Municipal Market Update: January

Municipal Market Update: January

Western Asset examines recent trends in the muni bond market and provides its outlook about conditions ahead.


Performance

  • The Bloomberg Barclays Municipal Bond Index posted a negative total return of -1.18% in January, slightly behind the Bloomberg Barclays U.S. Aggregate Bond Index (the benchmark for the taxable market), which returned -1.15%. 
  • However, munis outpaced the Bloomberg Barclays U.S Treasury Index, which returned -1.36%. The Bloomberg Barclays High Yield Municipal Index posted a return of -0.94%.
  • Two significant factors led to the markets poor performance. Positive economic data coupled with inflation sentiment turning more bearish was reflected in higher yields across the U.S.Treasury (UST) curve, and the municipal sector followed along.
  • Away from weakness in the UST market spilling into the muni market, January’s negative performance can also be linked to events that unfolded in the municipal market during the month of December when investors spent-down considerable amounts of cash to absorb a massive amount of supply of new debt that rushed into the market as a result of tax reform.

Revenue bonds underperformed G.O. bonds in January, but outperformed over the previous 12 months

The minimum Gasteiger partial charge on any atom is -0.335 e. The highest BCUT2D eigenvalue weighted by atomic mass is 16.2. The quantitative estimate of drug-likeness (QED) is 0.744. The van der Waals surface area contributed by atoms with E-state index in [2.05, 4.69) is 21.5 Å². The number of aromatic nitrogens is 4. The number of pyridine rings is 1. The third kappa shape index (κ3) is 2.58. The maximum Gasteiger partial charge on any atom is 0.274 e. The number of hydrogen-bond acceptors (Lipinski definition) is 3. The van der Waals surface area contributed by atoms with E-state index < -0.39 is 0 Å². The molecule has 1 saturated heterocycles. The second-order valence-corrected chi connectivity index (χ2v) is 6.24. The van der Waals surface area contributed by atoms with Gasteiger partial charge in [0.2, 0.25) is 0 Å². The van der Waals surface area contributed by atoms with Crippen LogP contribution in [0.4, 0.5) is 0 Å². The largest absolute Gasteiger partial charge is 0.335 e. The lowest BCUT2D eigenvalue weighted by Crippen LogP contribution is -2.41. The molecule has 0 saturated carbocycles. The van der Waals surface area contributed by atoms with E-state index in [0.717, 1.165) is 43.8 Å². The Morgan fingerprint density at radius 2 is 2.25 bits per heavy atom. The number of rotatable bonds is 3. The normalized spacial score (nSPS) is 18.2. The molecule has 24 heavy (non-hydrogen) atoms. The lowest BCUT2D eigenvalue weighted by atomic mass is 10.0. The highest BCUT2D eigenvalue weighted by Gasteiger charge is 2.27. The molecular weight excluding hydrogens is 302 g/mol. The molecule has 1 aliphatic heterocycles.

Revenue bonds outperformed G.O. bonds for the YTD and 12 month periods

Source: Bloomberg Barclays, as of 1/31/18. Past performance is no guarantee of future results.  An investor cannot invest directly in an index. Unmanaged index returns do not reflect any fees, expenses or sales charges. For illustrative purposes only and does not represent the performance of any specific investment product.

 

Technicals

  • Muni issuance in January 2018 totaled $20.7 billion, down 68% from $64.1 billioin December 2017 and down almost 43% from $36 billioin in January 2017. 
  • Over the previous 12 months total muni issuance was $423.6 billion, down 7.1% from $456.1 billion for the same period a year ago.
  • Cash flows into long-term municipal mutual funds and ETFs were estimated to be +$10.5 billion in January after dipping slightly in December.